I love this, Josiane! Please keep writing! You’re just getting started on us!

  8. Josiane says:

    @Megan: Knowing that my post set off a chain of epiphanies in your brain totally makes my day! Yay! *happy dance*

    @Maartje: Yes, the idea that I had to actualise things for them to carry me-ness felt kind of counterintuitive at first, but then I realised that them being in me and me being in them were two very different things… As for the opposite pattern, I have it too! The things I deem not worth doing can stay for a very long time on my to-do list, but even having them there is a drag on my energy, so they kill me either way! I really have no patience for that kind of stuff…

    @Walter: Well, sometimes the monsters are really preoccupied by the idea of making the *right* impression to others… Then we need to find safety, comfort and reassurance, so that we can remember that simply making an impression is ok, and things will be fine. :)

  9. Josiane says:

    @Kelly: Dear Kelly! Thank you so much, sweetheart! You asking me to keep writing means a lot! {hug}

  10. celine says:

    fork perfection! it’s too much of a hassle to reach for it anyway. cake is far easier to grab and tastier too. you go, Josiane!

  11. Fabeku says:

    There’s a lot of big smart deep stuff here. And I can’t even tell you how much of it I can relate to. I was nodding through almost all of it. I’m glad you had this epiphany. And I’m glad you shared it too. I got some good mojo from it myself. Thanks.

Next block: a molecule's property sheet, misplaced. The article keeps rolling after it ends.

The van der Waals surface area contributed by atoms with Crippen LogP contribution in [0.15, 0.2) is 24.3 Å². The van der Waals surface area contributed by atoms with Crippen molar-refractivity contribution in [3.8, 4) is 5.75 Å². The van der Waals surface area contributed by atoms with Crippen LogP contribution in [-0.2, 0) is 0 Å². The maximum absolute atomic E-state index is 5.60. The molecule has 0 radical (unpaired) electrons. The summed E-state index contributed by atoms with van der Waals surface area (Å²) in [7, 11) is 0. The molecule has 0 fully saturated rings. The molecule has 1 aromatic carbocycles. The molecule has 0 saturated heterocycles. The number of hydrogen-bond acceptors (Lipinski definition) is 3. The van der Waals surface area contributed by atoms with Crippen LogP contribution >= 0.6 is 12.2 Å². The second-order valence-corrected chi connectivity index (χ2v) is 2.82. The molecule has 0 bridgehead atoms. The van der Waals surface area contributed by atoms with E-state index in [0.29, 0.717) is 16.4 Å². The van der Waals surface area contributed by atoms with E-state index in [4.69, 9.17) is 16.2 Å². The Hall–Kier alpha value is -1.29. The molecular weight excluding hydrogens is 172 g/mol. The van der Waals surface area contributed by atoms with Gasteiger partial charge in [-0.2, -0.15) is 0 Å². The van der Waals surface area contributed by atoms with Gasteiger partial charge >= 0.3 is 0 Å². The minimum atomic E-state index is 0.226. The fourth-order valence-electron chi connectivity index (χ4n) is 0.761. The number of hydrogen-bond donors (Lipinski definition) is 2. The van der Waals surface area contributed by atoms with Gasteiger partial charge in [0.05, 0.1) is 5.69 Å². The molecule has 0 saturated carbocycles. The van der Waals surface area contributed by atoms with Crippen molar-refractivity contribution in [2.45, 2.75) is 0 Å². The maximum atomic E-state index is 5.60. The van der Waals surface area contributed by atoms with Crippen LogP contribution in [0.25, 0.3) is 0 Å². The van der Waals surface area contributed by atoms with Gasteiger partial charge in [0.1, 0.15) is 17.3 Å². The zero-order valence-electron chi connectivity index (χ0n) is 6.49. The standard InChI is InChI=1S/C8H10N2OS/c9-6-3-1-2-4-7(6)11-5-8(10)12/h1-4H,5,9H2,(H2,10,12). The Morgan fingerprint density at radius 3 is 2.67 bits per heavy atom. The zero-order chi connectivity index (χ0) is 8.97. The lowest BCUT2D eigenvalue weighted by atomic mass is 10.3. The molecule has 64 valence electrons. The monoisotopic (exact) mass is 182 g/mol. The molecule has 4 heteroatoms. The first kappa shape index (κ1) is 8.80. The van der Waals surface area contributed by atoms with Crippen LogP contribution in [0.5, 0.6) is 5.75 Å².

12. Josiane says:

    @Céline: Mmmm, cake… It’s funny how I am *so* not a perfectionnist when I cook and bake (except when I test recipes for your cookbook, I promise!) – and everything still comes out tasty. That’d be something interesting to ponder. Thanks for leading my mind that way! (not that it’s ever very far from thinking about cake!)

    @Fabeku: I’m so glad you got something out of this, and that my sharing it generated some good mojo for you! That totally makes my day! Thank you.

  13. Really enjoyed your post. I totally related to it. Wanting to be perfect and yet perfect not me.

    Yay Shivanautical epiphany!!

  14. Josiane says:

    @Jane: Thank you for letting me know that you enjoyed my post and related to it, and for yay-ing with me… I really appreciate it! :)

  15. wonderful, insightful, hugely relevant epiphany! – and you know, the world does need more josiane in it – or the bits of josiane that you are ready to share with the world…

  16. Elizabeth B says:

    Oh, Josianne, thank you so much for sharing this. This very problem plagues me, and I’m getting bored listening to it make the same arguments over and over again. Reading your epiphany gave me a new lens to look at it through. I feel a sense of truth in your post, possibly truth that I’m still resisting. I expect I’ll be reading and rereading until it sinks in.

  17. Josiane says:

    @Jacquelyn: Thank you for stating that the world needs more me and what I have to share. Even though some part of me knows this, it’s always good to be reminded of it, and hearing it from other people reinforces the idea (while also providing me with the very best thing to feed my monsters!).

    @Elizabeth the Bee! Oh sweetheart, I’m sorry you are dealing with this too. Big big hugs to you. I’m so happy you could find here a new lens to look at it through; I hope it will be useful to you. I totally understand the resistance, I’m plagued by it on so many levels… May I suggest something? *please ignore if it doesn’t help* Since you feel a sense of truth in my post, you could try using it as a starting point for a free write; you may see your own truth emerge, and maybe you’d find there what you need to help dissolve the resistance. {hug}

  18. I was just catching up on @Havi’s blog today and saw the item!